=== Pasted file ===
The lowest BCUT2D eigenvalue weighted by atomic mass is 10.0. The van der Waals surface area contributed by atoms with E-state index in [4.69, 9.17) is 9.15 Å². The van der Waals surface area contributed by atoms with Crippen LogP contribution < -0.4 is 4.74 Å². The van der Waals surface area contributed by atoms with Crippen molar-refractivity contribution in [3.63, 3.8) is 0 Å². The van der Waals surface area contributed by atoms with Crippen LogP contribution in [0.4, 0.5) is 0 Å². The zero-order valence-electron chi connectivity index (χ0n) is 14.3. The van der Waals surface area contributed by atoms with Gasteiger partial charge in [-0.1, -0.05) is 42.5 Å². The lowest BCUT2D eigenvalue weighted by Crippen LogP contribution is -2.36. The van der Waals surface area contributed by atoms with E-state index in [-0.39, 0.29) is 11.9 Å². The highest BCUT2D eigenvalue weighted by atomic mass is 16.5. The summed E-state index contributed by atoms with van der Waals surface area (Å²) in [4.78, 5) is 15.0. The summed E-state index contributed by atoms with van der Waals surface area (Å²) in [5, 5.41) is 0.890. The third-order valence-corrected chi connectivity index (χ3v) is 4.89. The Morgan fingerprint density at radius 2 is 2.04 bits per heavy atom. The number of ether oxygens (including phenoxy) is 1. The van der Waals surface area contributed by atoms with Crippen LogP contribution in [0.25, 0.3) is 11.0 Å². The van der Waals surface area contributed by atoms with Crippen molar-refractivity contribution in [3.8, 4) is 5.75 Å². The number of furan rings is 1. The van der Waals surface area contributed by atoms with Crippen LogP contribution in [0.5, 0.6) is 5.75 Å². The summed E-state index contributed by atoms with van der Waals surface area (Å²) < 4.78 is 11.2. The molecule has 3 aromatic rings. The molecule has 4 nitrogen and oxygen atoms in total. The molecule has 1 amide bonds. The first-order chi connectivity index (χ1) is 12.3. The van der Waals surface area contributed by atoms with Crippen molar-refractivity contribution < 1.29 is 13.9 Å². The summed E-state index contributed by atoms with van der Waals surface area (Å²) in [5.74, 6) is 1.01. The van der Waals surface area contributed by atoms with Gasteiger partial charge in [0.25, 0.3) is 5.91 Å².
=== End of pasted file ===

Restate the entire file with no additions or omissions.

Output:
The lowest BCUT2D eigenvalue weighted by atomic mass is 10.0. The van der Waals surface area contributed by atoms with E-state index in [4.69, 9.17) is 9.15 Å². The van der Waals surface area contributed by atoms with Crippen LogP contribution < -0.4 is 4.74 Å². The van der Waals surface area contributed by atoms with Crippen molar-refractivity contribution in [3.63, 3.8) is 0 Å². The van der Waals surface area contributed by atoms with Crippen LogP contribution in [0.4, 0.5) is 0 Å². The zero-order valence-electron chi connectivity index (χ0n) is 14.3. The van der Waals surface area contributed by atoms with Gasteiger partial charge in [-0.1, -0.05) is 42.5 Å². The lowest BCUT2D eigenvalue weighted by Crippen LogP contribution is -2.36. The van der Waals surface area contributed by atoms with E-state index in [-0.39, 0.29) is 11.9 Å². The highest BCUT2D eigenvalue weighted by atomic mass is 16.5. The summed E-state index contributed by atoms with van der Waals surface area (Å²) in [4.78, 5) is 15.0. The summed E-state index contributed by atoms with van der Waals surface area (Å²) in [5, 5.41) is 0.890. The third-order valence-corrected chi connectivity index (χ3v) is 4.89. The Morgan fingerprint density at radius 2 is 2.04 bits per heavy atom. The number of ether oxygens (including phenoxy) is 1. The van der Waals surface area contributed by atoms with Crippen LogP contribution in [0.25, 0.3) is 11.0 Å². The van der Waals surface area contributed by atoms with Crippen molar-refractivity contribution in [3.8, 4) is 5.75 Å². The number of furan rings is 1. The van der Waals surface area contributed by atoms with Crippen LogP contribution in [0.5, 0.6) is 5.75 Å². The summed E-state index contributed by atoms with van der Waals surface area (Å²) < 4.78 is 11.2. The molecule has 3 aromatic rings. The molecule has 4 nitrogen and oxygen atoms in total. The molecule has 1 amide bonds. The first-order chi connectivity index (χ1) is 12.3. The van der Waals surface area contributed by atoms with Crippen molar-refractivity contribution < 1.29 is 13.9 Å². The summed E-state index contributed by atoms with van der Waals surface area (Å²) in [5.74, 6) is 1.01. The van der Waals surface area contributed by atoms with Gasteiger partial charge in [0.25, 0.3) is 5.91 Å².